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The Manga Artists Who Stopped By and Left Forever: Natsuki Takaya

Posted on the 06 June 2014 by Kaminomi @OrganizationASG
The Manga Artists Who Stopped By and Left Forever: Natsuki TakayaThe Manga Artists Who Stopped By and Left Forever: Natsuki TakayaThe Manga Artists Who Stopped By and Left Forever: Natsuki Takaya

Generally speaking, when a manga artist has a successful title in the states, they usually are marked as a near constant for the rest of their manga drawing time. You know the deal, like Rumiko Takahashi, Akira Toriyama, Takeshi Obata, etc. Basically, they had a strong title, it sold well, and you can guarantee that whatever they work on, they'll come to the US.

So...what does that make of Natsuki Takaya, who worked on one of the best selling manga titles ever in the US, and yet she can't get any of her works out here any longer?

For context, let me tell you how I know of the Fruits Basket manga: from word of mouth. I never actually read the series, due to my crippling angst at reading any shoujo manga for years and years until I realized I was being an idiot, but I hear about it from manga critics, old fans, etc. But I learned about the title when a parent was at a convention and he asked one of the vendors if they had Fruits Basket. That was before I headed to the TOKYOPOP booth to see it available and ready to be picked up. Of course from there and from just being around knowledgeable manga folks do I understand how great it was, but whatever the case, it has everything you're looking for: it sold buckets, the author has worked on other stuff, boom.

Yet, since the last volume was released by TOKYOPOP in 2009, there has not been a peep from any publisher about getting any of her other titles. What are her other titles you ask? One's Hoshi wo Utau, a story about the president of a star-gazing school that ends up falling in love with a young man who loves stars but doesn't like her, and Liselotte to Majo no Mori, a fantasy involving a forest where witches live and its main character lives in order to find a person from her past. Both happened to be serialized in Hana to Yume. They are both under Hakusensha. Hakusensha has had titles published by US companies.

...I sense there's something wrong here.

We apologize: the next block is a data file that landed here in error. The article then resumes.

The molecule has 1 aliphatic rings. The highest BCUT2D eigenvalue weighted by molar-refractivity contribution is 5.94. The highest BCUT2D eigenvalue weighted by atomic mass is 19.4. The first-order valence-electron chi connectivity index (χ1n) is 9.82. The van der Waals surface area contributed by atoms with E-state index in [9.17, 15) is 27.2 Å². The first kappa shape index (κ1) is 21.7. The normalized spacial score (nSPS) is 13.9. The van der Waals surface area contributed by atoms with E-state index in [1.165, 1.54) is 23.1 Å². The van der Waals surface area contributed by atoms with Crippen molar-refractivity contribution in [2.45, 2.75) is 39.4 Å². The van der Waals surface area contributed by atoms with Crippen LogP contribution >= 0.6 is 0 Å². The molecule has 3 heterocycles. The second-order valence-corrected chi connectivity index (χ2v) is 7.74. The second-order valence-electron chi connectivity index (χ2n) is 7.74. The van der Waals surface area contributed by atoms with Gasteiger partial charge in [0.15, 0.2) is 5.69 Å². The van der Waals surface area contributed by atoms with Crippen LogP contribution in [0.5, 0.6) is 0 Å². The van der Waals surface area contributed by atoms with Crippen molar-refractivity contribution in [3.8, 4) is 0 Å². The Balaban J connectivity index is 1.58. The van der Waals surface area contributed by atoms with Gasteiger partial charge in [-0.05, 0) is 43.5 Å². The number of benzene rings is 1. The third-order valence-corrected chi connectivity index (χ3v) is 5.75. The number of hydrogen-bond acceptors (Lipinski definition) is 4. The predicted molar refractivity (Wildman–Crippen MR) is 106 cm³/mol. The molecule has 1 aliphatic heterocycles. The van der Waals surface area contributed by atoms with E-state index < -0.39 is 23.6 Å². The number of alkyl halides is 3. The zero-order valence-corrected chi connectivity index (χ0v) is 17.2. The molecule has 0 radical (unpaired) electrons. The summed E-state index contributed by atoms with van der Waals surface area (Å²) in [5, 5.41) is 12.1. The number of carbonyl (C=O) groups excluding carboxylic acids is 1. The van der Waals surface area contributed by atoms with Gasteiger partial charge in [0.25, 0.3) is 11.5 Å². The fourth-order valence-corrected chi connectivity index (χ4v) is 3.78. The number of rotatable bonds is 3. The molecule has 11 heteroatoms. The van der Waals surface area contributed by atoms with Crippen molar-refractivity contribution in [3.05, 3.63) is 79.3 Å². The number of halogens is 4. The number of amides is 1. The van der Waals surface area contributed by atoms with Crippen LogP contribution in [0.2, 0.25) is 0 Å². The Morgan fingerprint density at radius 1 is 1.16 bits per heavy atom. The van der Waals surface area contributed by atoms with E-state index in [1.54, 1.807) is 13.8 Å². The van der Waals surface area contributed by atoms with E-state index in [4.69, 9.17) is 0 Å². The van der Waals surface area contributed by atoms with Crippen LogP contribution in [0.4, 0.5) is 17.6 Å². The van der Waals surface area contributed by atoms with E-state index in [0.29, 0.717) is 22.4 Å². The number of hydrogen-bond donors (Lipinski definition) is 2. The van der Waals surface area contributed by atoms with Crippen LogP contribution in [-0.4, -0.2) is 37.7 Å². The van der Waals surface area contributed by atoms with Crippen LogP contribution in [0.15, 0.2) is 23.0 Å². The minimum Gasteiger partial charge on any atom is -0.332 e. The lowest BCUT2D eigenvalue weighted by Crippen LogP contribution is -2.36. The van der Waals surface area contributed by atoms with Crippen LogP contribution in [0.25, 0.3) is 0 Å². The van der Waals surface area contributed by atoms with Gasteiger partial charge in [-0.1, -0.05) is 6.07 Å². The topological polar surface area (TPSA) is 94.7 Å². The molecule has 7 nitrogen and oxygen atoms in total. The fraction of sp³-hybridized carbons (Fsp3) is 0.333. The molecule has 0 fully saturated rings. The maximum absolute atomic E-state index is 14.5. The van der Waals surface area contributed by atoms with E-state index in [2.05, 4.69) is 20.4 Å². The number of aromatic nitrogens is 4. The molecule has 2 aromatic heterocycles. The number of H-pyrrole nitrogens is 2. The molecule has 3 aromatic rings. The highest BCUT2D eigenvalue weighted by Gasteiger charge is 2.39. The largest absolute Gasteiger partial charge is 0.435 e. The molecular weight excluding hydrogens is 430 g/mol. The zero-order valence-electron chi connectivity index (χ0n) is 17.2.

Since publishers won't reveal their decisions on why they'd license a title and all, the best I can do is make guesses. Some guesses might be more accurate than others, while others...will just be plain dumb. But it's odd there hasn't been anything just yet, so guesses are the best I can do:

1) Natsuki Takaya's rights are still held by TOKYOPOP. Possibly unlikely, but there are always stories about how certain titles can't be licensed due to publisher contracts, though it's usually the case for old licenses (like Elfen Lied, for example. Took a while before it could get licensed under Sentai). But I doubt this type of control exists, especially since TOKYOPOP is gone. But it is weird no one else has taken a look, so it might be some sort of contract thing.

2) Maybe Natsuki Takaya herself has requested her works not to be published in the US. Which is a possibly, but I hope not. I think any type of licensing requests are between the JP and US publisher, though I'm sure the artist gets a heads up. During that period, could she have said "no"? I'll be the only one to back this bizarre notion she doesn't want her works here. And fail miserably.

3) Hakusensha says no. That usually curtails everything, though it would be odd considering Hakusensha has, and continues to have, works published here. So this can't be the reason, but unlike the other two above, this is a decent possibly.

4) The US publishers say no. The only publishers capable of licensing anything from Hakusensha are: Viz, Vertical, Digital Manga, and Yen Press. From there it comes down to fit and whether it can sell. It could be a case that these publishers think her works can't sell in the US anymore.

So that's about all I can think of, though I can bet there's others. Well, feel free to think and ask why Fruits Basket is the only title that Natsuki can get over here, and share in the comments. In the meantime, I'll just think about artists who've sold as well as, or at least close, to Fruits Basket level over here and have not returned. I'm sure the list is small.

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The Manga Artists Who Stopped By and Left Forever: Natsuki Takaya
The Manga Artists Who Stopped By and Left Forever: Natsuki Takaya

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